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  #21  
Old 02-11-2014
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Re: Bounty captain Robin Walbridge's 'reckless decision' blamed for sinking

Absolutely one bad decision after another. All based upon poor judgement.

Using non marine calking was an inexcusable cut corner. Shows the willinness of the captain and the company to take unneeded risk.

As for the crew all agreeing to set sail with the captain? That i get. Though the report states the captain clearly gave them a choice, the peer pressure, loyalty and faith in the captain were all in play. it would have been very difficult for any of the crew, especially the less experienced members to opt out.

Interestingly other accidents point out the pressure to go. Among them a report of a Pan Am 727 that crashed will taking off from the airport at New Orleans. Though there was a severe thunderstorm at the airport planes continued to take off and land. Rather than delay the flight a few minutes to let the storm pass the Captain of this airliner hit the throttles and went for it. The plane crashed less than a minute later about a mile from the airport. Put on the ground by a micro burst. One of the side notes of that investigation was the pressure on the crew to go. other planes were going. Other pilots from their own airline were going. There was no way these pilots, using there better judgement, could tell their dispatchers they were gonna sit there until this thing passes. Pressure to go leads to bad judgement and a lot of lives lost or needlessly put in danger.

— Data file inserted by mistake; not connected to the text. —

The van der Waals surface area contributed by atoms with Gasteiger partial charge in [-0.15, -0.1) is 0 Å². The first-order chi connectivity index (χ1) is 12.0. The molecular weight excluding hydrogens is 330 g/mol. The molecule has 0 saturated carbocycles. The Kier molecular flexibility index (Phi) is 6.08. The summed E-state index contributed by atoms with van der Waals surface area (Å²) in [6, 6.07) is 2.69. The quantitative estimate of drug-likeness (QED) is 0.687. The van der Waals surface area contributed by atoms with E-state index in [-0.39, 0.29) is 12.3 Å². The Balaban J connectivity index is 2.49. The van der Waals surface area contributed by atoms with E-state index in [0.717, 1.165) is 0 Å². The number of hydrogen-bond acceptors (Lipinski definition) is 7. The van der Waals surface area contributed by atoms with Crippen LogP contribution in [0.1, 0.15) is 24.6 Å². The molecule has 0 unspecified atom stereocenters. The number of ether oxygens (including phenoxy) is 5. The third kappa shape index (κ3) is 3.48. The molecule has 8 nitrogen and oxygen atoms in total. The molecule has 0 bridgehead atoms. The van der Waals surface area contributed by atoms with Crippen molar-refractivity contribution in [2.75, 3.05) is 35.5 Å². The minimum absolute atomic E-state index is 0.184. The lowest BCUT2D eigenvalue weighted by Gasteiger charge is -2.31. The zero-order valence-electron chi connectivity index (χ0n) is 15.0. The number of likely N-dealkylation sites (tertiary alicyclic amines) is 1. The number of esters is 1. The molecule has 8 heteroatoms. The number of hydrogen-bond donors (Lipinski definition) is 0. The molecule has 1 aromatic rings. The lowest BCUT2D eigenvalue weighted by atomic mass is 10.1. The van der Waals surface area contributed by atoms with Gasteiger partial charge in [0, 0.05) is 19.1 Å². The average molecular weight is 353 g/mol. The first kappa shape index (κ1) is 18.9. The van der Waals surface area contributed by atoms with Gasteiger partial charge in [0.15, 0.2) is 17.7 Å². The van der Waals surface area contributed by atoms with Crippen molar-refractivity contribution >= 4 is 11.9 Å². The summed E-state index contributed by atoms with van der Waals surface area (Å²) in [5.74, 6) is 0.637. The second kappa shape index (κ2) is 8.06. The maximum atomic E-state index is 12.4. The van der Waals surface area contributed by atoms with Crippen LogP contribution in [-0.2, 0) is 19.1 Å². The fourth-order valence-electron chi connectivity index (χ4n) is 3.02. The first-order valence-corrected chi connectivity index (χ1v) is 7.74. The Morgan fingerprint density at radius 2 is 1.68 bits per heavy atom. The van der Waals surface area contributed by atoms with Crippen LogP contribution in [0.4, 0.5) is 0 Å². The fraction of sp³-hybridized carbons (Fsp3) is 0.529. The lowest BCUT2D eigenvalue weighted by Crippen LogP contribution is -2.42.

Last edited by TJC45; 02-11-2014 at 11:01 AM.
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  #22  
Old 02-11-2014
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Re: Bounty captain Robin Walbridge's 'reckless decision' blamed for sinking

Quote:
Originally Posted by Mechsmith View Post
Sorry, I would blame a lot of it on the builder.

Ships and boats are supposed to utilize wind and water. Short of hitting shallow water or failing to depower the sails there is a limit to what manoevering a ship can do.

The ship obviously was designed for lakes and rivers regardless of what the builder claimed. Since it was not a racing vessel there is no good reason (except for price points) that a boat could not lie a hull in a hurricane.

If there was not a lot of inadequate design in the world today I'd have to have found another way to support my hobbies.
This ship was a movie prop...I find it hard to believe that someone would find fault with the builder...
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  #23  
Old 02-11-2014
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Re: Bounty captain Robin Walbridge's 'reckless decision' blamed for sinking

Sorry, I would blame a lot of it on the builder. - mechsmith




You find me one ship builder in the world who will build and certify a wooden square rigger for use in a major atlantic hurricane off Hatteras with 30 foot waves and 100 mph wind. Doesn't exist. Might as well take the boat over Niagra Falls.